In spite of concerns, Tesla Inc (NASDAQ:TSLA) stock is likely to bounce from the recent fall.
For a while now, many analysts and investors have been voicing their skepticism about valuations and growth prospects of California-based electric car maker Tesla Inc (NASDAQ:TSLA). Analysts like Brian Johnson of Barclays and Goldman analyst David Tamberrino have been reiterating their "Sell" rating on Tesla, pointing towards its high valuation and cash burn, and giving the stock a price target below $200. We have also voiced out similar concerns. However, Tesla stock continued to rally brushing aside these concerns as bullish analysts continued to paint a very optimistic future.
But on Monday, Tesla stock was hit by a downgrade from one of its most vocal supporter on the Wall Street, Morgan Stanley analyst Adam Jonas. He downgraded Tesla stock to "equal weight" from "overweight". As a result of this downgrade, the stock is down more than 5% this week. The stock closed yesterday's trading session at $306.11, down 3%. The stock breached its 20-day moving average support level. Morgan Stanley gave two main reasons for the change in the rating - higher cash burn and increased competition. Both the concerns have been previously raised by different analysts.
Tesla's Cash burn will continue.
In his note, Jonas said that he expects the company to consume $3.1 billion of cash this year, compared with an earlier estimate of $2.3 billion. Tesla's cash burn has been a big concern for analysts. Last year, the company burned almost a $1 billion in operating cash flows. It had been forced to raise capital from the market on multiple occasions. Just recently, the company closed $1.3 billion funding round. But given, its investment commitments the company will continue to burn cash for a foreseeable future. In his note, Jonas questioned markets willingness to continue financing Tesla's strategic and investment ambitions. On a positive note though, the company exited its first quarter with almost $4 billion in cash. Hence it might not be approaching the capital markets anytime soon in spite of its strong cash requirements.
Threat of rising competition?
Another concern raised by Morgan Stanley is the threat of strong competition from tech giants such as Apple and Google in the autonomous driving space. Tesla has been projecting itself as the leader in the autonomous and semi-autonomous driving space, especially with the launch of Autopilot 2 update, which gave it an edge over other car manufacturers. The company also announced its intention to manufacture semi-autonomous trucks in the future.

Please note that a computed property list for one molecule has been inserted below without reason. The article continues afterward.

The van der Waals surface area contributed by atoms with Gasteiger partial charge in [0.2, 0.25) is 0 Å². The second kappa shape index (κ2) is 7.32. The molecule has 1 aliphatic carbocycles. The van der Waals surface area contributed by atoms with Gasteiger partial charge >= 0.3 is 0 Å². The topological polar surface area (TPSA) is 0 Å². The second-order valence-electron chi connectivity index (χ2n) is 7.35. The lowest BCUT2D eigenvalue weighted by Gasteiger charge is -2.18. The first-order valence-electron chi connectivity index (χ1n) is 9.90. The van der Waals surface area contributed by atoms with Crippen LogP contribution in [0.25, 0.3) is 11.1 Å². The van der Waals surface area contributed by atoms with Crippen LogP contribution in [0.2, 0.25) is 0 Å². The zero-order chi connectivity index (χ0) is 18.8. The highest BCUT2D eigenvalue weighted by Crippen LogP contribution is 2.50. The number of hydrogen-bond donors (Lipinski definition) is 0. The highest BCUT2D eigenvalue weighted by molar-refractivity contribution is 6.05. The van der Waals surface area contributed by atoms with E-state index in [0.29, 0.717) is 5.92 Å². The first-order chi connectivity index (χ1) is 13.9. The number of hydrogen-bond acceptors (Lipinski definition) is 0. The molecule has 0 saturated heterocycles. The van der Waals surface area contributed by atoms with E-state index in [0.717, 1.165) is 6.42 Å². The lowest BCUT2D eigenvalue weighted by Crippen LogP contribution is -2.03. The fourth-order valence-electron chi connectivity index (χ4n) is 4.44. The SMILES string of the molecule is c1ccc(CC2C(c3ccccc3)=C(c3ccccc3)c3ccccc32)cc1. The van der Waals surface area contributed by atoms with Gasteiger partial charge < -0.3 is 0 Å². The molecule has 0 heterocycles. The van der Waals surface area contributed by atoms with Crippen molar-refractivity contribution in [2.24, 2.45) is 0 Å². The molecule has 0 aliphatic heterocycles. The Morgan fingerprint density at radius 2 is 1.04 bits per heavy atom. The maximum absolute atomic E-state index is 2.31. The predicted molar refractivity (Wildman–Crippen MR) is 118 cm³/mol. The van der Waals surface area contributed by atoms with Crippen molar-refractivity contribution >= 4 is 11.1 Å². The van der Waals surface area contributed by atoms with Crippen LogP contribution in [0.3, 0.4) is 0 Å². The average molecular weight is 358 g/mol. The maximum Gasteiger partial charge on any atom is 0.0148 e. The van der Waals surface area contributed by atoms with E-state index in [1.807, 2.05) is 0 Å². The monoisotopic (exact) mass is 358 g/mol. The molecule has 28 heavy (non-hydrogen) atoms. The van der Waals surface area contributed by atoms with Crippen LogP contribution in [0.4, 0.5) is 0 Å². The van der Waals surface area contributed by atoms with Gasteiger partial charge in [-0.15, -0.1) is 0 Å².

However, all is not going well for the company on this front. The company has still not delivered the complete Autopilot 2 update which was promised by December last year. The delay has led to a class-action suit against the Palo Alto-based company. Many have also pointed out that the roll out of autopilot doesn't automatically mean that Tesla is ahead of its competitors. According to Barclays analyst Johnson, "Tesla’s roll-out of autopilot doesn’t necessarily mean that it’s ahead of its competition -- rather it’s just willing to use its customers as beta testers".
But Morgan Stanley's main concern is that Tesla might not be able to compete with well-capitalized tech giants who can afford to subsidize losses on their electric-vehicle products to increase their market share and get the data. “One of the biggest concerns we have about the ‘end-state’ of shared mobility from a Tesla perspective is the risk that other firms could enter the market as a competitor, offering the mobility service from, say, New York to Boston or from Santa Monica to LAX at a loss… just to get access to your time and data,” Morgan Stanley's report noted. That model could allow Google to one day drive you around practically for free, just like its all other products. However, many industry specialists believe that the competition is likely to be more intense from traditional auto manufacturers than tech companies.
Will Tesla stock continue to fall?
The recent downgrade by Morgan Stanley is a big headwind for Tesla stock, considering the firm's generally bullish opinion about the car maker. While the issues voiced by the rating agency are not new, the fact that it was raised by Tesla's vocal supporter will make many think twice before investing in the stock. However, it might not have much impact on the Tesla stock. The stock is likely to bounce back, just like it did after its huge earnings miss. For now, Tesla stock price is more likely to be driven by development on the Model 3 front than anything else. Tesla has announced its intention start Model3 production by July. If it manages to stick to the timeline, which many doubt, then the stock could go even higher.
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